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This is a guest blog written by Joshua Pitt, a third-year BA (Hons) Politics student.

I recently attended the BISA (British International Studies Association) model NATO (North Atlantic Treaty Organisation) simulation, representing Canada, which was held at the Foreign Commonwealth and development office in Westminster. I got involved with this event after applying to be part of the Bournemouth delegation, where I had to write a short application. I was then selected to be one of three Bournemouth University students, which then began the journey of the months of preparation for the event working alongside my two BU colleagues.

This event was a great experience and one of the personal highlights of the event was being able to work as a “diplomat” within the historical foreign office which provided the valuable feeling of what it would be like to work within government operations.

During the event, we were split into three committees and tasked with coming to a consensus on how to deal with a humanitarian crisis. I was on the head committee called the North Atlantic Council and our task was to work together to make the final decisions on NATO’s support for the nations affected.

All of these different aspects of the simulation gave me valuable experience in working collaboratively with others and ensuring to always take a cooperative approach and attempt to reach a consensus. I also learned a significant amount about the workings of NATO itself and how it is very important in international relations for countries to work together.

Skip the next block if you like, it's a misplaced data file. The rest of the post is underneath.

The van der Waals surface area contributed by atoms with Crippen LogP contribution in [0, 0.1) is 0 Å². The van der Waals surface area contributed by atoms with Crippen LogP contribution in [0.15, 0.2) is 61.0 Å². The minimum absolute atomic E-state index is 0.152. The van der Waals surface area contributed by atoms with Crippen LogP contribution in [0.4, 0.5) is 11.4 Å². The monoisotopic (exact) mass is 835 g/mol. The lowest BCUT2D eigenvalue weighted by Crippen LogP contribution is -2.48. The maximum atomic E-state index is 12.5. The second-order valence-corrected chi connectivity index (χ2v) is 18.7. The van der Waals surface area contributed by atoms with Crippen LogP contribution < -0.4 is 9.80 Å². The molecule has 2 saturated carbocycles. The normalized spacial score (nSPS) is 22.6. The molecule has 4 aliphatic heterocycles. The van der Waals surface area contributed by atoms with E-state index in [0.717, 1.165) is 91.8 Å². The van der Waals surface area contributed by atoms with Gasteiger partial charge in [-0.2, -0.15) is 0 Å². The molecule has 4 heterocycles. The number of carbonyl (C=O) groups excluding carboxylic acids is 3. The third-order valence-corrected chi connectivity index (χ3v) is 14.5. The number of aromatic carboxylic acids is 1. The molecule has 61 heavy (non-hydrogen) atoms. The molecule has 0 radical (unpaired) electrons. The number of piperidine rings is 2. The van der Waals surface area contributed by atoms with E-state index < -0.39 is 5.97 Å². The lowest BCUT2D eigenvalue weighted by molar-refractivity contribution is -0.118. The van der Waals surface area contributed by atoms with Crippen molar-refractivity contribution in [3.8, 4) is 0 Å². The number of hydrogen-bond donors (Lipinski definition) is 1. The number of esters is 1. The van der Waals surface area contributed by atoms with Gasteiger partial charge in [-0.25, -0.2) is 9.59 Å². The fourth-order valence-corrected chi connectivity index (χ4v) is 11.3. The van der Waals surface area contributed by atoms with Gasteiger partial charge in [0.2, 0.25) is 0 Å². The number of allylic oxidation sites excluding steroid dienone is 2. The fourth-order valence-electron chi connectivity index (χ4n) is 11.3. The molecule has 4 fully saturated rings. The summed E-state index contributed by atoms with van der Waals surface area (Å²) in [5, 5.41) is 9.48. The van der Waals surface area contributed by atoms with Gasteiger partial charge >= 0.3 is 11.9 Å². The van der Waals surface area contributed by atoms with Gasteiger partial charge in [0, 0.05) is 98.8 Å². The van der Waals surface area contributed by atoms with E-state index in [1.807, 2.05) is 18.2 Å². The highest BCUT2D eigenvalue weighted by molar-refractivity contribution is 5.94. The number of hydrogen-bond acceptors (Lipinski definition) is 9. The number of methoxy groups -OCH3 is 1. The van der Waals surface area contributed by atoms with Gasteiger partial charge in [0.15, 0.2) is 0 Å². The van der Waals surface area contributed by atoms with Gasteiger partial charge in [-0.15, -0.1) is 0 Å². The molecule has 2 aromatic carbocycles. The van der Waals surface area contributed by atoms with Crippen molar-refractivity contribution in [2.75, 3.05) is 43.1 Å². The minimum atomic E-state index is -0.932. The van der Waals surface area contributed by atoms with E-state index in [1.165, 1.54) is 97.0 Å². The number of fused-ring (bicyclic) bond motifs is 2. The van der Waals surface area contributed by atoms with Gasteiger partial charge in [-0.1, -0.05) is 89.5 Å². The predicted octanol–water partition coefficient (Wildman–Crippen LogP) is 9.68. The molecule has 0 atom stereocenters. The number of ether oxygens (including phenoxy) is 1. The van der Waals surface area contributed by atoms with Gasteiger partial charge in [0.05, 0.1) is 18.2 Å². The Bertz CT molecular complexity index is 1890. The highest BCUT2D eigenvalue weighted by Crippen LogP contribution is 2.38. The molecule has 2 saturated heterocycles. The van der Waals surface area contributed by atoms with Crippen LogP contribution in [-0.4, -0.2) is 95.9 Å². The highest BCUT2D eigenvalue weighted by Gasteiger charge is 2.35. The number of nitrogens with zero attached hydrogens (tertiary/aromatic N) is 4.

People standing together holding a certificate

Josh holding the award certificate

Following the conclusion of the event there was a reception where awards were given for the best delegates in each committee and the best nation delegations for the entire event. As the delegation representing Canada and Bournemouth University, we were awarded with the distinguished delegation award for our performance throughout the day as a delegation. This felt like a great accomplishment because we had spent months preparing for this simulation and the award was an acknowledgment of that. The award was made even more special due to the fact that this was the first time BU had been invited to the event and was a relatively small university with an event filled with larger and renowned universities from across the UK.

Overall this Model NATO simulation was a great experience and will be truly valuable in the future due to the skills I developed. It is well worth attending and I hope to see Bournemouth performing well at the simulation next year.

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